Louis MacNeice : Poetical Achievements

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      Louis MacNeice (1907-1963), the son of an Irish bishop, was born in Belfast and educated at Marlborough and Oxford, where he distinguished himself as a classical scholar. In 1930 he was appointed classics lecturer at Birmingham University, and six years later he became lecturer in Greek at Bedford College, London. He travelled in Europe and America, and for a while in 1940 he lectured on poetry at Cornell University. In 1941 he joined the B.B.C.

A purer artist than Auden, MacNeice is acutely aware of the musical and rhythmical potentialities of language, and he writes with a control, finish, lightness of touch, and a structural sense which are often lacking among the members of his group, though, on occasion, he will, for effect, fall into a looser manner.A purer artist than Auden, MacNeice is acutely aware of the musical and rhythmical potentialities of language, and he writes with a control, finish, lightness of touch, and a structural sense which are often lacking among the members of his group, though, on occasion, he will, for effect, fall into a looser manner.
Louis MacNeice

      Like Day Lewis, MacNeice was a member of the Auden group, but, unlike the others, he never embraced wholeheartedly any political creed, though he was as acutely aware as any of them of the failings of the inter-war years. He combines a keen, analytical observation of contemporary life with a strong common sense, and a very definite sense of humour, while his classical training has impressed itself upon the form and style of his work.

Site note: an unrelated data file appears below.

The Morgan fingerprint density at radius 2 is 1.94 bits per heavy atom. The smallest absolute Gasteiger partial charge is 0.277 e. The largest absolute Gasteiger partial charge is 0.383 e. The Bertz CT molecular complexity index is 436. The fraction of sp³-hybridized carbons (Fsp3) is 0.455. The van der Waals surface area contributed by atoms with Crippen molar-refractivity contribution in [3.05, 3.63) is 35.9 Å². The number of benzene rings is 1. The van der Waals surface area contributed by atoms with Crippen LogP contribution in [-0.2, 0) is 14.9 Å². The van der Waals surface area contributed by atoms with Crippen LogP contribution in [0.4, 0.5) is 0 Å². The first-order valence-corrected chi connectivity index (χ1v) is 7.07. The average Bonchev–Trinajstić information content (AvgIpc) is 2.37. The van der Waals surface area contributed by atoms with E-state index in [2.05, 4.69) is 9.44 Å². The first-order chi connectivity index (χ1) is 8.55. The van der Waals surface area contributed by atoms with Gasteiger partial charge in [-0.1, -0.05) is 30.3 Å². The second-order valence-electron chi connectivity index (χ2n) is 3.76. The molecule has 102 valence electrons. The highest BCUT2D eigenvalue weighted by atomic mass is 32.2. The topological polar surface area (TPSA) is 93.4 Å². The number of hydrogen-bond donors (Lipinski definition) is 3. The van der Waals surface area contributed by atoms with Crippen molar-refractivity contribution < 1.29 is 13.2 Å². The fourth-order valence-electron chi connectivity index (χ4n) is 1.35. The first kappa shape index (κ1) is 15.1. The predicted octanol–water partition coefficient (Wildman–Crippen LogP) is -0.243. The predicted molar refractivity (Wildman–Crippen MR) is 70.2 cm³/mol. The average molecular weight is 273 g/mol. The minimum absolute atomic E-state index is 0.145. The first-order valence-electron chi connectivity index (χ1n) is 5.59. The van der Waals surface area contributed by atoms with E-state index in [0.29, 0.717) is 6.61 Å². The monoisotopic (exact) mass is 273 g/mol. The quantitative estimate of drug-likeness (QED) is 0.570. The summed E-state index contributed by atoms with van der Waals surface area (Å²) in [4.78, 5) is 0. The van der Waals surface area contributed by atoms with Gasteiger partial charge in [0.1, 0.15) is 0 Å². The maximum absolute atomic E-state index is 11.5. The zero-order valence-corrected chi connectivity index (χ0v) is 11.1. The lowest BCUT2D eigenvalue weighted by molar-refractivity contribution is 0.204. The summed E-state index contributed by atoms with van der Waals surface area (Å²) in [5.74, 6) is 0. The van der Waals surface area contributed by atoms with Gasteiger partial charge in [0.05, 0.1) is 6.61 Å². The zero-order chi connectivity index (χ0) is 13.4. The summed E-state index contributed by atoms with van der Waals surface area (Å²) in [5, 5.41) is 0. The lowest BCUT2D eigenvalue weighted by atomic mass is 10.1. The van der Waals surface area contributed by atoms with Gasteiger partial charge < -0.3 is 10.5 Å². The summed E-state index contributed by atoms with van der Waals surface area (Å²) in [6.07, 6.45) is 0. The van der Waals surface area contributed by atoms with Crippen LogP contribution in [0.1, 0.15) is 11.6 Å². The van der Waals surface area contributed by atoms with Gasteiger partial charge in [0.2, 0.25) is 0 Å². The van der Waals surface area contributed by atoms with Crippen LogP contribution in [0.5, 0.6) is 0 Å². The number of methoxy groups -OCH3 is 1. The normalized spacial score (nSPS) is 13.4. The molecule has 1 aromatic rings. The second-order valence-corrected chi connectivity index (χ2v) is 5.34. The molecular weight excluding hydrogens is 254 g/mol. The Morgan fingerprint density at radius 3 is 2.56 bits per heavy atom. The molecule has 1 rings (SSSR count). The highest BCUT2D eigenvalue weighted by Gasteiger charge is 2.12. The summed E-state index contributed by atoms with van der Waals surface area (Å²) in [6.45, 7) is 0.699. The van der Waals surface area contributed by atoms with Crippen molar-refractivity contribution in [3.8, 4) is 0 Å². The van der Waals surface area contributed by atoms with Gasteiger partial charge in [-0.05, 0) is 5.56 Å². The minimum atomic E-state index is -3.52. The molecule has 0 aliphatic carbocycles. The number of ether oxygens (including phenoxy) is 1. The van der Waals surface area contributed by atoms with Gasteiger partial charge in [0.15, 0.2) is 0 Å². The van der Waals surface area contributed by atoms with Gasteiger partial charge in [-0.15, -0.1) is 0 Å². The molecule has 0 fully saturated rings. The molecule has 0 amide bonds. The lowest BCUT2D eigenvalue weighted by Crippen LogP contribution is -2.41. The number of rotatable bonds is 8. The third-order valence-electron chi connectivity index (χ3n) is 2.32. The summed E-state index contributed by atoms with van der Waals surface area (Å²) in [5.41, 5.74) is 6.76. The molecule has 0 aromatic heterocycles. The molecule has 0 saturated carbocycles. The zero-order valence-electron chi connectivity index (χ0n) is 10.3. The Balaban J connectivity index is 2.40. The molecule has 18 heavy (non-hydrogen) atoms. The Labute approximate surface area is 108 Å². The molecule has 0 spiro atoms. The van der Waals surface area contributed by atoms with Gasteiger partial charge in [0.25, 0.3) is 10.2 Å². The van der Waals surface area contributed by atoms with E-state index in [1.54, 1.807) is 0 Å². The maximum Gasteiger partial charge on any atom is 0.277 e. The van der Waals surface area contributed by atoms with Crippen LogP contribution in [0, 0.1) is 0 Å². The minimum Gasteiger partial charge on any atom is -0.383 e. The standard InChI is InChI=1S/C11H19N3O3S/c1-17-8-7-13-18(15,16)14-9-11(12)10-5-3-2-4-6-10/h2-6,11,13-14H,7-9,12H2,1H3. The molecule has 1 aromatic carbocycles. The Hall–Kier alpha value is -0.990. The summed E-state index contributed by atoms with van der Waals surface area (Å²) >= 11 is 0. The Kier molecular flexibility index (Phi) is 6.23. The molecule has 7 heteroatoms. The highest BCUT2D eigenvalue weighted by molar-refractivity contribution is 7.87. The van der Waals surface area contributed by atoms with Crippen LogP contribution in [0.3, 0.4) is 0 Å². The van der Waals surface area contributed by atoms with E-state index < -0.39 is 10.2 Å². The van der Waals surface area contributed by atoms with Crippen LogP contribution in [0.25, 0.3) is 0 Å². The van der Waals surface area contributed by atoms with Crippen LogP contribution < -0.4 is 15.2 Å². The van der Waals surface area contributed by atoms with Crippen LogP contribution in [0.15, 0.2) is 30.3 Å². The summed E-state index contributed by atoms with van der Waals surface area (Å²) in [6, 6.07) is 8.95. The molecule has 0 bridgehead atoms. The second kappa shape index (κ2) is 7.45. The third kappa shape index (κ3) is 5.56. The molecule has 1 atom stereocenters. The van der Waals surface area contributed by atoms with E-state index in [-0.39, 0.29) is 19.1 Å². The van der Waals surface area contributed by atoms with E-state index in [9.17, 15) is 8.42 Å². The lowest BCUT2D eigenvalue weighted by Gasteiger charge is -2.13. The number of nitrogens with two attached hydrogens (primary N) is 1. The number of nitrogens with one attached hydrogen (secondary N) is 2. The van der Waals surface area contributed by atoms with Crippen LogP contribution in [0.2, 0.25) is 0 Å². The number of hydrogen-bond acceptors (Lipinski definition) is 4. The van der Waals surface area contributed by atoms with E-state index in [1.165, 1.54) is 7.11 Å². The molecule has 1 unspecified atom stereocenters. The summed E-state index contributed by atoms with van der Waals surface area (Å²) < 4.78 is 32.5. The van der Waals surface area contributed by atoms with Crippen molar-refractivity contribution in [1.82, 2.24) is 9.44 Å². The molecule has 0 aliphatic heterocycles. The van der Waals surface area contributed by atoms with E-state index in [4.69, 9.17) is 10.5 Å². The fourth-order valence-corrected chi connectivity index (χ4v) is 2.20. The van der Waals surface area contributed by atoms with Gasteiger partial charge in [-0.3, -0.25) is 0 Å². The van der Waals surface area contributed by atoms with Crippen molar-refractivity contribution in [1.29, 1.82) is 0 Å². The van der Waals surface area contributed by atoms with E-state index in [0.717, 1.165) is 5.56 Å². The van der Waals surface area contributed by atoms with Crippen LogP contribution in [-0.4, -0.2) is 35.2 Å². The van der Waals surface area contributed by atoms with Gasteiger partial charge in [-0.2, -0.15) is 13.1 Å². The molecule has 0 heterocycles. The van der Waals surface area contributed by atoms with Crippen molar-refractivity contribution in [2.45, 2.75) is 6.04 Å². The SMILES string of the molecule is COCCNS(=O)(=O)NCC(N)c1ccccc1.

A purer artist than Auden, MacNeice is acutely aware of the musical and rhythmical potentialities of language, and he writes with a control, finish, lightness of touch, and a structural sense which are often lacking among the members of his group, though, on occasion, he will, for effect, fall into a looser manner. His poetry is in the main didactic or lyrical, and it is in the short lyric that he has done his best work. Perhaps the unwillingness to adopt a positive attitude toward the problems of modern life, which has, in other ways, been an asset, deprives his work of that driving force which is essential in good didactic poetry. Even in his lyrics a veneer of casualness too often conceals the underlying emotions.

      In another medium MacNeice did valuable work as a pioneer in the use of poetic drama for broadcasting (see The Dark Tower (1946)). His critical study, The Poetry of W, B. Yeats (1941), is one of the best books on the subject. MacNeice's poetry has appeared in the following collections Poems (1935); The Earth Compels (1938); Autumn Journal (1939); Plant and Phantom (1941); Springboard (1944); Holes in the Sky (1948); and Collected Poems (1949).

      Mention should also be made of his prose' books, Modern Poetry: A Personal Estimate (1938) and Letters from Iceland (1937) - written with W. H. Auden; and of his drama in the Auden-Isherwood tradition, Out of the Picture (1937).

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